National Property Trade Virtual Roundtable; the impact of Covid-19 and the future of the later living sector
National Property Trade has just hosted its third panel of later living sales & marketing thought leaders for a virtual roundtable to discuss how the sector has fared during the Covid-19 pandemic and what the future might look like.
National Property Trade CEO Cormac Henderson chaired the discussion and was joined by Carsten Swift – client manager at Riverstone; Gary Langford – regional sales manager at Audley; Kelly Stillman – head of national part-ex at McCarthy & Stone, and Simon Dickinson – sales & brand director at Signature Senior Lifestyle.
Here are some of the key discussion points:
- Demand has picked up significantly over the past few months and while there are fewer customers in-market than pre-lockdown, those who are interested are more serious about moving. There has been a positive early response to the opening of the sales suite for Riverstone Fulham for example
- Senior living customers are coming around to utilising online platforms and virtual tours but the physical aspect of sales will always be required
- The currently active prime London sales market will have a direct correlation with later living sales success
- Collectively promoting the safety of later living communities – infection rates are vastly lower than the wider national average
- Downward shifting demographics; for example the typical age of clients at Audley has dropped from their 80s to 70s, with interest also coming from those in their 60s who want and don’t need to move. We are slowly catching up to the more aspirational markets of the U.S, New Zealand and Australia
- Marketing budgets are ramping up again including increased usage of television advertising for some operators
- Word of mouth and referrals remain vital – so customer storytelling and case studies should be central to all marketing activity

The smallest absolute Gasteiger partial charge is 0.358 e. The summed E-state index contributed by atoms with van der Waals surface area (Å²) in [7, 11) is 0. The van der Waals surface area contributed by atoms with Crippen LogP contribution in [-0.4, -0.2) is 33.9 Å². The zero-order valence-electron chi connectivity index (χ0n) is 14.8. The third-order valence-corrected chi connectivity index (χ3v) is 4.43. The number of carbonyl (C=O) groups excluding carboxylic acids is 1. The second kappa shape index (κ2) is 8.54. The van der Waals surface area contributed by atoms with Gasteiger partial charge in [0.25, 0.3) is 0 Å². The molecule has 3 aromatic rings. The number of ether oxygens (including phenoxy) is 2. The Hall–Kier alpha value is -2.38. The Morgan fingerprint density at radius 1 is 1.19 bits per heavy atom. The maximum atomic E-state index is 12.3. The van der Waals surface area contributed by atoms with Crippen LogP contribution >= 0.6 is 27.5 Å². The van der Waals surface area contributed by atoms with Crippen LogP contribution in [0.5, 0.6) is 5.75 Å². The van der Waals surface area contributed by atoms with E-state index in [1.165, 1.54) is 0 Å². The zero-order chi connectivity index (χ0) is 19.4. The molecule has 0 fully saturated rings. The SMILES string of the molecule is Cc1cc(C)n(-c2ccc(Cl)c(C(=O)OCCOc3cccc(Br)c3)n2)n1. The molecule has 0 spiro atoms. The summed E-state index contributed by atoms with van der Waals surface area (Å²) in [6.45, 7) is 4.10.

- There is increased investment in technology and innovation that allows better connectivity for residents and the creation of happier, healthier communities
- Good news as a marketing tool – for example Signature’s Facebook Live videos with MasterChef winner Jane Devonshire hit 1m views and circa 10% of current enquiries come via social channels
- Overseas interest remains mostly confined to central London – primarily those who are moving back to London and have family here who they want to be close to
- Part exchange is a key benefit for operators – many customers moving to later living developments haven’t sold a house in decades and don’t want the hassle of the open market
- There is a need to balance on and off book part exchange – off book frees up the balance sheet and allows money to be invested in new developments
- Government policy has been confusing for care home operators with no clear direction – should there be a bespoke task force?
- Overall there remains an undersupply of later living units across London and the UK and there is a need for the industry to collectively educate consumers on the breadth of product available
Despite the current pandemic and its associated challenges, there was a shared sense of optimism for the later living market. Covid-19 has accelerated trends and forced operators to bring forward innovations with a renewed focus on customer wellbeing and experience, while investment in the sector continues to grow and consumer awareness of the different segments of the market is also increasing. It is clear the sector is playing its part, however there remains a clear want for central and local government policy to catch up and help to facilitate the delivery of these vital new communities, which bring far reaching benefits to society.